An ironically forgettable entry in the Digimon franchise.
I’ll start this review with an admission: I never actually played the original Digimon Story: Cyber Sleuth. My roommate played so much of it last year that I felt like I’d played it myself. The story was simple enough to follow even if I missed bits and pieces here and there, and he had broken the combat so thoroughly by the middle of the game that I could predict his next attack with near-perfect accuracy. I watched as he rolled gacha machines for three hours straight trying to obtain all 500 Digimon medals, shooting in vain for Cyber Sleuth’s elusive platinum trophy. I felt his frustration with the gods of random number generation and his passion for collecting ultra-powerful digital monsters. So I leapt at the opportunity to play Hacker’s Memory, comfortable with my own knowledge of its predecessor.
Digimon, Digital Monsters, Digimon are the champions!
Monster collectors like Pokémon or Shin Megami Tensei are built upon the premise that attaining each monster is a great, almost unachievable feat. Some are hidden in dark corners of the map and others take so long that managing hundreds of them quickly becomes a hefty undertaking. In Pokémon, you’re encouraged to stick with a few select monsters and carry them to greatness by evolving them and discarding any that can’t fit in your party. In Shin Megami Tensei IV, a secret and powerful race of demons called Fiends are hidden in specific locations with a mere 1/256 chance of spawning. Hacker’s Memory offers a massive selection of collectable monsters without all the fuss. Rather than slowly evolving two or three powerful monsters, you are encouraged to rotate between Digimon in your party and on your Digifarm, which passively earns experience for Digimon that can’t fit on your team.
Fortunately, you don’t have to use just one Digimon in battle. Combat takes place in a three versus three arena. It’s no coincidence that there are three types of Digimon—Virus, Data, and Vaccine—that play in a rock, paper, scissors match against each other. Free Digimon have no strength or weakness against the other three. Attributes like Fire, Water, and Plant are closer to traditional Pokémon types, and can strengthen or weaken an attack’s effectiveness. At first it feels like a more complex take on type advantages, but the ability to see whether your attack will be effective as soon as you meet an enemy Digimon saps all the guesswork out of combat.
If you’re playing Hacker’s Memory on Normal, expect to leave auto-battle on for most of the game.
The Power of Friendship… and Wall Hacks
If you’ve ever complained about a game being too “anime”, first of all… who hurt you? Digimon: Cyber Sleuth – Hacker’s Memory relies so heavily on modern anime tropes that it would make even Tokyo Mirage Sessions ♯FE blush. If the idea of mid-season power-ups and the power of friendship turns you off, this game just isn’t for you.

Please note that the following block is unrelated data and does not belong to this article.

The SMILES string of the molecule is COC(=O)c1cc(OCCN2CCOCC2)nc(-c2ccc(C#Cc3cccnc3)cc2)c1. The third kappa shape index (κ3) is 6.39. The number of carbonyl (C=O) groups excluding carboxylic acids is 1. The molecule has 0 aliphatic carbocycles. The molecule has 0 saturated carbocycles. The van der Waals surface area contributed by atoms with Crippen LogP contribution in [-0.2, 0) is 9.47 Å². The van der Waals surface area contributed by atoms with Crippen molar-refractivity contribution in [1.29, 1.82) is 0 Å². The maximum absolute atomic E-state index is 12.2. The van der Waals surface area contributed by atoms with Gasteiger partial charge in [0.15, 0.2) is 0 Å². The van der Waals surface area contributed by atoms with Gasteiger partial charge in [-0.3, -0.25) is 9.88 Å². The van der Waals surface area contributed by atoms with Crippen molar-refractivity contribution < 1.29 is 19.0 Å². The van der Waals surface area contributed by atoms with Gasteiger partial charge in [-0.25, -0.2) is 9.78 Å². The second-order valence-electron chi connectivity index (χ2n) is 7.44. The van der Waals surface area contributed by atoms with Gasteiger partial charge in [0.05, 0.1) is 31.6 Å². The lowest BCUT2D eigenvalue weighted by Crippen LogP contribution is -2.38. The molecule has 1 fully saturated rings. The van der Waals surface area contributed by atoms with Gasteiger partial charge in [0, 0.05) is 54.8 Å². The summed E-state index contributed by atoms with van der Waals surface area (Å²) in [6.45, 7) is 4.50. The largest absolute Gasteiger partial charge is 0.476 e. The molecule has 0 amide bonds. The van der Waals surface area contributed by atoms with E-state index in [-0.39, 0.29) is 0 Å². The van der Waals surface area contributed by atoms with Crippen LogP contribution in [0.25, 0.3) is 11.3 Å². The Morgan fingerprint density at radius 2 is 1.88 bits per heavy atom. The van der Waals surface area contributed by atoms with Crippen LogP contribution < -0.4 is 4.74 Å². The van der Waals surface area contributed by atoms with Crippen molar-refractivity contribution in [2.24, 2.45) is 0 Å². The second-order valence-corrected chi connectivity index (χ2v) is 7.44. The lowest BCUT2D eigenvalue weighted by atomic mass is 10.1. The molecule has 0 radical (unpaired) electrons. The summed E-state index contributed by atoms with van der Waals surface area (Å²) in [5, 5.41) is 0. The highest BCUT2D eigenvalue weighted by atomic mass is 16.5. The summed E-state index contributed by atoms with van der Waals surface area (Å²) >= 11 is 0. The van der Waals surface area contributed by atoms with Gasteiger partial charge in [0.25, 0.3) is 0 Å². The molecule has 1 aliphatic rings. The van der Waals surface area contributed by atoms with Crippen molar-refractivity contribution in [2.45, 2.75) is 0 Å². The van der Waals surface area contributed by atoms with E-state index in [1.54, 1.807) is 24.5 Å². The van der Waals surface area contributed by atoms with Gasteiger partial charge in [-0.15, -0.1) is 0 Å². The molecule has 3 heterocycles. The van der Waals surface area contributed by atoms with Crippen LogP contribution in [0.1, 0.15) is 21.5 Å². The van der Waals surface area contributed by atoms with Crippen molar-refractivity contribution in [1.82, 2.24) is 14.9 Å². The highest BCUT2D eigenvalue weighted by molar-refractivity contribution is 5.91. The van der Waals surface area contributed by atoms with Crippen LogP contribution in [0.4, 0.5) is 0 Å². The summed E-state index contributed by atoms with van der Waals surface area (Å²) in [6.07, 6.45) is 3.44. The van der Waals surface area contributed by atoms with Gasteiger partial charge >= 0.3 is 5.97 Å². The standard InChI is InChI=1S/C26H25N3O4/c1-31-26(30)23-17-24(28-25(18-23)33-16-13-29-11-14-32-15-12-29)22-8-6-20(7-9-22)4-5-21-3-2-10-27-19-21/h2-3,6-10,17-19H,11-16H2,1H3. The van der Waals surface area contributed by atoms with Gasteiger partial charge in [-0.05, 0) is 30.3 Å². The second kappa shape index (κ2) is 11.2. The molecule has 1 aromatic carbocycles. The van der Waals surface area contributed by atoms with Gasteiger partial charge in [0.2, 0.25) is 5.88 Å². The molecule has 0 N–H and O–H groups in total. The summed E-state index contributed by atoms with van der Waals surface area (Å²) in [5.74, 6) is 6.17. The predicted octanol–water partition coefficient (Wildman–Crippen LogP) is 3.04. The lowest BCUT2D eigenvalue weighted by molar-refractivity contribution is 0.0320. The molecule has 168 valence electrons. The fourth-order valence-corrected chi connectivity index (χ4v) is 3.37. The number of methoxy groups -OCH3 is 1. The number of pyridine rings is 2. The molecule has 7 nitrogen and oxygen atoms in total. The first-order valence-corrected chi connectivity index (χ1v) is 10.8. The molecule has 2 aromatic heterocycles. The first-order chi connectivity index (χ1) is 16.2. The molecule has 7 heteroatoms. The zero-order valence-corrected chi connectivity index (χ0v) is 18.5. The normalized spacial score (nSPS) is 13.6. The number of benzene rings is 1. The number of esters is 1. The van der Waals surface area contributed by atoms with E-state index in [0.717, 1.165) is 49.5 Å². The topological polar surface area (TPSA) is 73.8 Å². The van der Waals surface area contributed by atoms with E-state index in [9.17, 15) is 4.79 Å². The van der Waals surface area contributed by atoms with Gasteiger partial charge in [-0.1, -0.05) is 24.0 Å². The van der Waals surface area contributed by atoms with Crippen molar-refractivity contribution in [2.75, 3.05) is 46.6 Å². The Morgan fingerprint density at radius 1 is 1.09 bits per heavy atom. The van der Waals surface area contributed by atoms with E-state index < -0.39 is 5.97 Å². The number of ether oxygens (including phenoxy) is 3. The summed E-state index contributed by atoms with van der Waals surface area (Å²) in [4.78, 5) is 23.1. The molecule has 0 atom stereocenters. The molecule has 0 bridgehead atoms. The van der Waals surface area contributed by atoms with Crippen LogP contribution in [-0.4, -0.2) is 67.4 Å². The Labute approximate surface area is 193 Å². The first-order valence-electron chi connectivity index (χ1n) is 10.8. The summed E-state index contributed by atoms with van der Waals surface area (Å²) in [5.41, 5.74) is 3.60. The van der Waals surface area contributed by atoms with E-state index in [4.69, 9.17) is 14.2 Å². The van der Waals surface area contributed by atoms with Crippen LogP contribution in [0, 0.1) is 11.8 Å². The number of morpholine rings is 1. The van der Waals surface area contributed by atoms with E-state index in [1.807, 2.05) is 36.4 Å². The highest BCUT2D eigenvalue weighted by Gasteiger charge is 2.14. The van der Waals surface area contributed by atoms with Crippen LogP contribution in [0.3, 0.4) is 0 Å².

The heroes of Hacker’s Memory are charming in their own way. While games like Persona 5 and NieR: Automata are comfortable handling angst-ridden protagonists with dark and troubled backstories, Hacker’s Memory is at home with goofy and (comparatively) carefree characters. Collectibles hidden throughout dungeons and social spaces allow you to view additional scenes between members of Hudie, a group of heroic hackers the main character joins in pursuit of his stolen identity. These scenes—appropriately referred to as “Hacker’s Memories”—flesh out the team’s dynamic beyond the main story. If you really enjoy the main cast, this is a great way to add new scenes that would feel out of place in the story. And if you don’t, these scenes are entirely optional.
A Less-Than-Clear Memory
Even to a casual observer it’s obvious that Hacker’s Memory shares most of its assets with Cyber Sleuth. The dungeons look and feel the same. Whole areas are carried over, and the few that I don’t recognize are mere recolors of other dungeons. It includes the same 249 Digimon from the original and an additional 91 unique to Hacker’s Memory. Five more Digimon will be included in a future update following a successful retweet campaign. Hacker’s Memory makes no pretense about being an expanded version of its predecessor, but without significant improvements to gameplay or meaningful story progression. The addition of new battle modes and ‘hacks’ like increased encounter rates or faster movement speed do little to mitigate the fundamental issue with Hacker’s Memory: I’ve been to this place before.
Final Verdict: 3.5/5
Available on: PS4(Reviewed), PS Vita ; Publisher: Bandai Namco ; Developer: Media.Vision; Players: 1 ; Released: January 19, 2018 ; MSRP: $59.99
Full disclosure: This review is based on a review copy of Digimon Story: Cyber Sleuth – Hacker’s Memory given to HeyPoorPlayer by the publisher.